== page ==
The Sarju (Kumaoni: सरज्यू, Hindi: सरयू), also known as Sarayu, is a major river draining Central Kumaon region[4] in the Indian state of Uttarakhand.[5] Originating from Sarmul, Sarju flows through the cities of Kapkot, Bageshwar and Seraghat before joining Mahakali at Pancheshwar. The Sarju is the largest tributary of the Sharda River.[6] The river forms the South-eastern border between the districts of Pithoragarh and Almora.[7][8] Temperate and sub-Tropical forests cover the entire Catchment area of the River.[9]

Sarju
Kumaoni: सरज्यू, Hindi: सरयू
Sarju River
Sarju River
Location
Country India
StateUttarakhand
regionKumaon
Physical characteristics
Source 
 • locationSarmul, 15 km south of Nanda Kot[1]
 • coordinates30°7′58″N 80°1′56″E / 30.13278°N 80.03222°E / 30.13278; 80.03222
 • elevation3,000 m (9,800 ft)
Mouth 
 • location
Sharda River,[2] Uttarakhand, India
 • coordinates
29°26′38″N 80°14′33″E / 29.44389°N 80.24250°E / 29.44389; 80.24250
 • elevation
429 m (1,407 ft)[3]
Length130 km (81 mi)
Basin features
Tributaries 
 • leftRamganga, Punger
 • rightGomati, Panar, Lahor

Etymology edit

The name is a noun derived from the Sanskrit root सृ sṛ "to flow". saráyu- as a masculine noun means "air, wind". In the feminine it is the name of the river.

Course edit

The Sarju rises at a place known as Sarmul (or Sarmool), which is located in the extreme north of the Bageshwar district of Uttarakhand. The source of the river is situated at 30°7′58″N 80°1′56″E / 30.13278°N 80.03222°E / 30.13278; 80.03222 on the southern slope of a ridge of the Nanda Kot and is separated on the east from the source of Ramganga and on the west from the sources of Kuphini (the eastern branch of Pindar river) by spurs leading down from the mass culminating at the Nanda Kot peak.[10] It flows initially around 50 km (31 mi) in southwest direction by the Kumaon Himalayas where it receives Kanalgadh stream from the right and Punger river from the left. About 2 km (1.2 mi) further downstream, the river receives Lahor river from the right.[11] Then the river turns towards south and flows through the city of Bageshwar, where it receives Gomati from the right.[12][13]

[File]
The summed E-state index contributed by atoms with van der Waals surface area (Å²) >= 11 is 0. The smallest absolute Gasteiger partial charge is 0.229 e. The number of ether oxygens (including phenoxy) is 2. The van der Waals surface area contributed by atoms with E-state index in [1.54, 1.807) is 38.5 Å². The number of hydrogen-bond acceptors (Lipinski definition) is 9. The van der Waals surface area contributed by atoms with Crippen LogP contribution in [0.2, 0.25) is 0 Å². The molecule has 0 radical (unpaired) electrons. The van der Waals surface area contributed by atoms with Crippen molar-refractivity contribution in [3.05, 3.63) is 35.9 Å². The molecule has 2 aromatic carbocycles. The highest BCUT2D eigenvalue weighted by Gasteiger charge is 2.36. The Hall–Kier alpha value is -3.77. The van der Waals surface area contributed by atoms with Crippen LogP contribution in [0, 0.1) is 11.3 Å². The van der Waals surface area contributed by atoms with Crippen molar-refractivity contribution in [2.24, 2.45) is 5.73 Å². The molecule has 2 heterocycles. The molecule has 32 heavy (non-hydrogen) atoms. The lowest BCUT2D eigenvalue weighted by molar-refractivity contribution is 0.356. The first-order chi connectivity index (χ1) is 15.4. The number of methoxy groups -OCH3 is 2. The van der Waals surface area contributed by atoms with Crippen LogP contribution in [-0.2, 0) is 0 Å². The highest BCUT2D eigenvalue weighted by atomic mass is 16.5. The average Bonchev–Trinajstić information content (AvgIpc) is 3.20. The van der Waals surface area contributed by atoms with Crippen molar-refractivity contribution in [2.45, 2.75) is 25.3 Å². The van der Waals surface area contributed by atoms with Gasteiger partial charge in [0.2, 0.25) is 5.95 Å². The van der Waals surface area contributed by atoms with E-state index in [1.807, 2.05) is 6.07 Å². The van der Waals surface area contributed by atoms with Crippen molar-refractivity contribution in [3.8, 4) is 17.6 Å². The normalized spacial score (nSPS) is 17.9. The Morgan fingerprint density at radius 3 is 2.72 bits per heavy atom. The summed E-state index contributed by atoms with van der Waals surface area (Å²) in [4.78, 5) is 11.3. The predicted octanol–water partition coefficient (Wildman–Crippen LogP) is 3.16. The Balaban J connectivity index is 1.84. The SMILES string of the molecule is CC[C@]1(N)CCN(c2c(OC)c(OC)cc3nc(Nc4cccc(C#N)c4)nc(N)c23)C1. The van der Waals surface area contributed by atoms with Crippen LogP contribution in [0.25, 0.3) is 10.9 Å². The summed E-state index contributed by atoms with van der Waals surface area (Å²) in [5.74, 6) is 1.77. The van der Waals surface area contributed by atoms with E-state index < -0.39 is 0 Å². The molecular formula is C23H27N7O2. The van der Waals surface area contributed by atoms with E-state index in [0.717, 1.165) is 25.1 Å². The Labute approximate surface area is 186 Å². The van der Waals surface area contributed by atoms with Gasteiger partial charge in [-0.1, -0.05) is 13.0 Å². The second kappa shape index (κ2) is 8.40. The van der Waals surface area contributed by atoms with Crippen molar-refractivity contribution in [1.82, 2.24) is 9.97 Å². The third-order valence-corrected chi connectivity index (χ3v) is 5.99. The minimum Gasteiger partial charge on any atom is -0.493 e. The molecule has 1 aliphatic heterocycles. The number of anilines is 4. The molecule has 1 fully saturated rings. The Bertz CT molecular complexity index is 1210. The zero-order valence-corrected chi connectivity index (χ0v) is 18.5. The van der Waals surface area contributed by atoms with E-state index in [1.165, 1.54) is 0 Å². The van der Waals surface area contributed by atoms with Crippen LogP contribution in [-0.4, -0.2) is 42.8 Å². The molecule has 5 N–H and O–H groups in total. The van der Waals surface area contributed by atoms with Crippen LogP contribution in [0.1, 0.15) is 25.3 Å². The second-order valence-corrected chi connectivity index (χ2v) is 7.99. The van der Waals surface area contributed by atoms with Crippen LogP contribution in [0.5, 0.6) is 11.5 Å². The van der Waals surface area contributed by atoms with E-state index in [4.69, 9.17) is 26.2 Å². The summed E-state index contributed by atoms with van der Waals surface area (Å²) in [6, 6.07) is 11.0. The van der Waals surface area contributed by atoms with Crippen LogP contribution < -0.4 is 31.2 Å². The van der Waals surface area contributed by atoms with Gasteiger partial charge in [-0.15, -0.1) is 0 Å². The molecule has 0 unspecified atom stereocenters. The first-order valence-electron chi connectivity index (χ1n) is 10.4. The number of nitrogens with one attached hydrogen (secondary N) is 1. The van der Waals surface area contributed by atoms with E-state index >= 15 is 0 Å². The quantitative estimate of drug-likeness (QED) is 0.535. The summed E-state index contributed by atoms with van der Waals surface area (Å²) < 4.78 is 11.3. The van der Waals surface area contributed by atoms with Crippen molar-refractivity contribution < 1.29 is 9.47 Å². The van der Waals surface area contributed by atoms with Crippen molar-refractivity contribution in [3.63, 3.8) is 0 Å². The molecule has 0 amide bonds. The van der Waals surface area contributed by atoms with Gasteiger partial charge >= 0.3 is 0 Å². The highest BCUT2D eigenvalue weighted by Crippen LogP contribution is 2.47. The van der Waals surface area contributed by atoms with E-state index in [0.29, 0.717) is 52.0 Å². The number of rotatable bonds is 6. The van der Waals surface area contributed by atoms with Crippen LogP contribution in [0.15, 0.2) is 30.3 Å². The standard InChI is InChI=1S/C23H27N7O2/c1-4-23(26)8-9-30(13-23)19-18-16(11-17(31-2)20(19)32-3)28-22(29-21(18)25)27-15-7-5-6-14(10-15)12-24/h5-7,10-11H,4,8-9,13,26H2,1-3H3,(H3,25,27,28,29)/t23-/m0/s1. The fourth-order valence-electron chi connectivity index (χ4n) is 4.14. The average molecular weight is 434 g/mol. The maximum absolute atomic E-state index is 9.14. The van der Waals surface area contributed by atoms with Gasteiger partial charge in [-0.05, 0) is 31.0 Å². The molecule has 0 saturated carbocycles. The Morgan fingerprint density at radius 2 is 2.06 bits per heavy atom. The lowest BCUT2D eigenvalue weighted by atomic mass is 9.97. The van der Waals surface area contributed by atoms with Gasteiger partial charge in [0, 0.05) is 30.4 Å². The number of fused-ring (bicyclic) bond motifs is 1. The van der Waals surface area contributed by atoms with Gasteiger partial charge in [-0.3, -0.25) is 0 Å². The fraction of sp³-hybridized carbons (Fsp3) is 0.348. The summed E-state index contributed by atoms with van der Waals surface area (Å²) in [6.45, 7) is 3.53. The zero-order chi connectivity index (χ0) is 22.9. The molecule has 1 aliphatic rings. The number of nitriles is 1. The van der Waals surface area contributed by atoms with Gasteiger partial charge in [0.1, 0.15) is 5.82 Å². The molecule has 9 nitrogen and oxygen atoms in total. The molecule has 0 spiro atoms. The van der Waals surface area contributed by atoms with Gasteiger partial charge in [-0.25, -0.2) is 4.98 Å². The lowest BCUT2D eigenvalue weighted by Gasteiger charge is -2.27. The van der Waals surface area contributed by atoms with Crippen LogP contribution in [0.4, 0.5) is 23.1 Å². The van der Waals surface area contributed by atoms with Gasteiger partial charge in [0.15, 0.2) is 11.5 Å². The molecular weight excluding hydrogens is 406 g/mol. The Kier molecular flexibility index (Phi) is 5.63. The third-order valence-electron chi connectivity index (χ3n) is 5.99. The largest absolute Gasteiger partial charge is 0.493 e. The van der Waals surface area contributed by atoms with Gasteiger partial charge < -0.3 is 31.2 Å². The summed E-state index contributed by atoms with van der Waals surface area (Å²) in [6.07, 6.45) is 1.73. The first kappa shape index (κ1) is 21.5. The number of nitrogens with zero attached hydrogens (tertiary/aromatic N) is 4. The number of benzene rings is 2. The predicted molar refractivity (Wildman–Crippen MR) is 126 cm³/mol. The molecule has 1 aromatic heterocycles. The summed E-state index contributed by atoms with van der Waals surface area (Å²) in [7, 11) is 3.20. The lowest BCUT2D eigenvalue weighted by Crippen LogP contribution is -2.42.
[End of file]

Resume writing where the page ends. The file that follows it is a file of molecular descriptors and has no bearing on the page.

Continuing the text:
The Sarju flows to the lower 65 km in mainly southeastern direction.[14] Much of the drainage of Gangolihat region of Pithoragarh district flows into the river via Bhadrapatigad stream, which flows into it from the left. Similarly, several streams join it from right draining much of the Chaugarkha region situated in Almora district; notable ones being Gatgadh, Jalairgadh, Bhaurgadh, Alaknadi and Saniaungadh.[15] About 55 km (34 mi) downstream from its confluence with Gomati in Bageshwar, it receives the Panar river from the right. A small river Jaingan gets merge into Sarju river at Seraghat in Almora-Pithoragarh border. About five Km further downstream, at 20 km (12 mi) above its mouth, Ramganga meets the left side on the Sarju at Rameshwar, situated at an elevation of 1,500 ft (460 m). Finally Sarju reaches at Pancheshwar at the Nepalese border to Sharda River after travelling a total of 130 km (81 mi).